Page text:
Field Institute in Environmental & Borderlands History

2009 NEH Summer Institute
for University and College Teachers

June 14-July 11



Preliminary Detailed Schedule and Readings

To give you a deeper sense of our Nature and History at the Nation's Edge summer institute, we have posted our preliminary daily schedule, including institute readings and recommended resources, below. This preliminary schedule is subject to change. You will soon be able to download the complete preliminary detailed schedule and readings as a .pdf file.


WEEK FOUR - University of Arizona

Sunday, 5 July
Travel back to Tucson, through the San Pedro River Valley, with a lunch stop in Tombstone.

Monday, 6 July and Tuesday, 7 July
In morning seminars, Dr. Cecilia Rosales (Public Health, UA) on U.S./Mexico Border Health Commission, Dr. Robert Varady (Udall Center, UA) on San Pedro River Basin Binational Alliance, and Dr. Diane Austin (Anthropology, UA) will discuss contemporary collaborative borderlands projects that draw upon and address the legacies of our border environmental history. In the afternoons participants will be given time to work on their own projects. We have arranged for time and space, along with skilled specialists, at several UA research facilities to help facilitate the participants’ research and technology needs: Special Collections (Veronica Reyes), Center for Creative Photography (Cass Fey), and Arizona State Museum (Diana Hadley).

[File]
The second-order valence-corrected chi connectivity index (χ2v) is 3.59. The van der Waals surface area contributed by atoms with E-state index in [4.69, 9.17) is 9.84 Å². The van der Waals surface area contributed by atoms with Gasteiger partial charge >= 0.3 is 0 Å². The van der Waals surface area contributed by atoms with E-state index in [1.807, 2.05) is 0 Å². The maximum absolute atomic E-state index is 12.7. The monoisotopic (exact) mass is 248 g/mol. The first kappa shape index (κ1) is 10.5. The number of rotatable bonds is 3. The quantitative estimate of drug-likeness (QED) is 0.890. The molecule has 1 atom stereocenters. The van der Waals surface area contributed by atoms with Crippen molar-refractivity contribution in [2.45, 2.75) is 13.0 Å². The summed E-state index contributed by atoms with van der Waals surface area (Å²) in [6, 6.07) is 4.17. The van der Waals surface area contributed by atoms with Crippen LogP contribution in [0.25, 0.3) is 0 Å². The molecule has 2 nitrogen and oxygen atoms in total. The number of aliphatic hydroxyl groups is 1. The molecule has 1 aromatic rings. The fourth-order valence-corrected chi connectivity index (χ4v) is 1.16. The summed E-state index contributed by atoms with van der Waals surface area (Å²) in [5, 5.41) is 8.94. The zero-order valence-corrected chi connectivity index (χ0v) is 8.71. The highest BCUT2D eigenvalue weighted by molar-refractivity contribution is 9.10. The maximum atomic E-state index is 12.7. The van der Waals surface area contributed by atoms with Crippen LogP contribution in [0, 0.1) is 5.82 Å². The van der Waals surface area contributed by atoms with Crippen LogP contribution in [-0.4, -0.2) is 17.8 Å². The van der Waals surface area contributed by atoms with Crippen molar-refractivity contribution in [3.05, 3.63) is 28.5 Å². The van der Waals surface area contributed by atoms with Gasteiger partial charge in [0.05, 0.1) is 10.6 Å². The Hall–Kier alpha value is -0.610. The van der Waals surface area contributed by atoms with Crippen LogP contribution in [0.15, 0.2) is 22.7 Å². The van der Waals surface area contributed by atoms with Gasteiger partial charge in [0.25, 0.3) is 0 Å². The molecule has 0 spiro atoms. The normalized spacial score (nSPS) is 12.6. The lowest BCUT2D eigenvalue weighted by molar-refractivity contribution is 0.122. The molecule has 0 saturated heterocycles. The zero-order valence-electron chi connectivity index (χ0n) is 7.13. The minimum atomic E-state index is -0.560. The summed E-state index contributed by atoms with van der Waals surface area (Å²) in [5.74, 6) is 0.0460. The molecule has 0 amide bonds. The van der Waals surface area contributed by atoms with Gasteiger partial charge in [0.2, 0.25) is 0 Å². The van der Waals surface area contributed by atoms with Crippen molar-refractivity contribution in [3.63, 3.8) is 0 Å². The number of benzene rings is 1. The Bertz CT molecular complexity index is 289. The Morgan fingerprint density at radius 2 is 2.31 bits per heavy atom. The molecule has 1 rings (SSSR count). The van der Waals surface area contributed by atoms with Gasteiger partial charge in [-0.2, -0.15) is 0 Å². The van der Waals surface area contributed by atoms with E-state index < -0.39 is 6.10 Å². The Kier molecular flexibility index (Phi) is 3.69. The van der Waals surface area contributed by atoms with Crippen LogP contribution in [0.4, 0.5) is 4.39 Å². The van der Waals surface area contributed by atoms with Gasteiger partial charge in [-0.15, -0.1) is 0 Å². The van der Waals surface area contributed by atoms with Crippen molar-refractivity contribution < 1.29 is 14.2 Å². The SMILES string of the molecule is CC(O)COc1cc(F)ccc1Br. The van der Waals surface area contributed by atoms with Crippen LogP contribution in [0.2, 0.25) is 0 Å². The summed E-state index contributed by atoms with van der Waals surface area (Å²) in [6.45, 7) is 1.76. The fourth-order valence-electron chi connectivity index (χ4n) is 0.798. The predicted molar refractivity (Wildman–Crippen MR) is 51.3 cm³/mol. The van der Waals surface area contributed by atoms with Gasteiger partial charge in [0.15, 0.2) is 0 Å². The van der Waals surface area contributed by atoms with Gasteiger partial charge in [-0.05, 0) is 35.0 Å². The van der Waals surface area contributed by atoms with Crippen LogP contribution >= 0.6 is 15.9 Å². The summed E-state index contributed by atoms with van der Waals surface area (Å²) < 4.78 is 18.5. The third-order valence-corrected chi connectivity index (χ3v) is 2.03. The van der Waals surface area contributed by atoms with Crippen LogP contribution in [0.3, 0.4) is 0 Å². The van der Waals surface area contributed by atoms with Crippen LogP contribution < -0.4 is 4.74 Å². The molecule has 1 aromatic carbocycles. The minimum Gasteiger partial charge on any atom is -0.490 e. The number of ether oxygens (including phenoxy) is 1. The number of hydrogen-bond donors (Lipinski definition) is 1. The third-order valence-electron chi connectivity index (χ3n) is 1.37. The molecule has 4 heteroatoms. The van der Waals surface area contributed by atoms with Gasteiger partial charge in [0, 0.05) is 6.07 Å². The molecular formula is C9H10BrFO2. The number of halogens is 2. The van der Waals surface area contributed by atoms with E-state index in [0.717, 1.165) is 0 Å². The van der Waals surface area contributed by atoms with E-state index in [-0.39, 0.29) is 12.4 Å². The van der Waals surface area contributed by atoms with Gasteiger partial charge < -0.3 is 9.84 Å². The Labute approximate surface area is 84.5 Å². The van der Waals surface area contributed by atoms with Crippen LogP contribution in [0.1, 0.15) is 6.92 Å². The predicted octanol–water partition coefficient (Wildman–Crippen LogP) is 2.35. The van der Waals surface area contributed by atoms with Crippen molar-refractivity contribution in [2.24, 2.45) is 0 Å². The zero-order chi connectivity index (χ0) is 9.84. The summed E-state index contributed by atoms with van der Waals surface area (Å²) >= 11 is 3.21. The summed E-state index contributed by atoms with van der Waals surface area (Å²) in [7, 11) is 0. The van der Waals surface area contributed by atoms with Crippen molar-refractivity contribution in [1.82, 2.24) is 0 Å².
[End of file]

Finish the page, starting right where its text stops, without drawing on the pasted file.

Readings: Vera Norwood, “Disturbed Landscape/Disturbing Processes: Environmental History for the 21 st Century,” Pacific Historical Review 70 (February 2001): 77-89; Giovanna Di Chiro, “’Living is for Everybody:’ Border Crossings for Community, Environment and Health,” Osiris (2004): 112-29; Thomas Sheridan, “Cows, Condos and the Contested Commons: The Political Ecology of Ranching on the Arizona-Sonora Borderlands,” Human Organization (Summer 2001).

Recommended: Barbara J. Morehouse and Patricia L. Salido, “Transboundary Health Care and the Production of Space on the Arizona-Sonora Border,” in Vera Pavlakovich-Kochi, et al., eds., Challenged Borderlands: Transcending Political and Cultural Boundaries; Matthew J. Taylor, “Biomass in the Borderlands: Charcoal and Firewood Production in Sonoran Ejidos,” Journal of the Southwest 48 (2006): 63-90; Tom Barry, The Challenge of Cross-border Environmentalism: The U.S. - Mexico Case.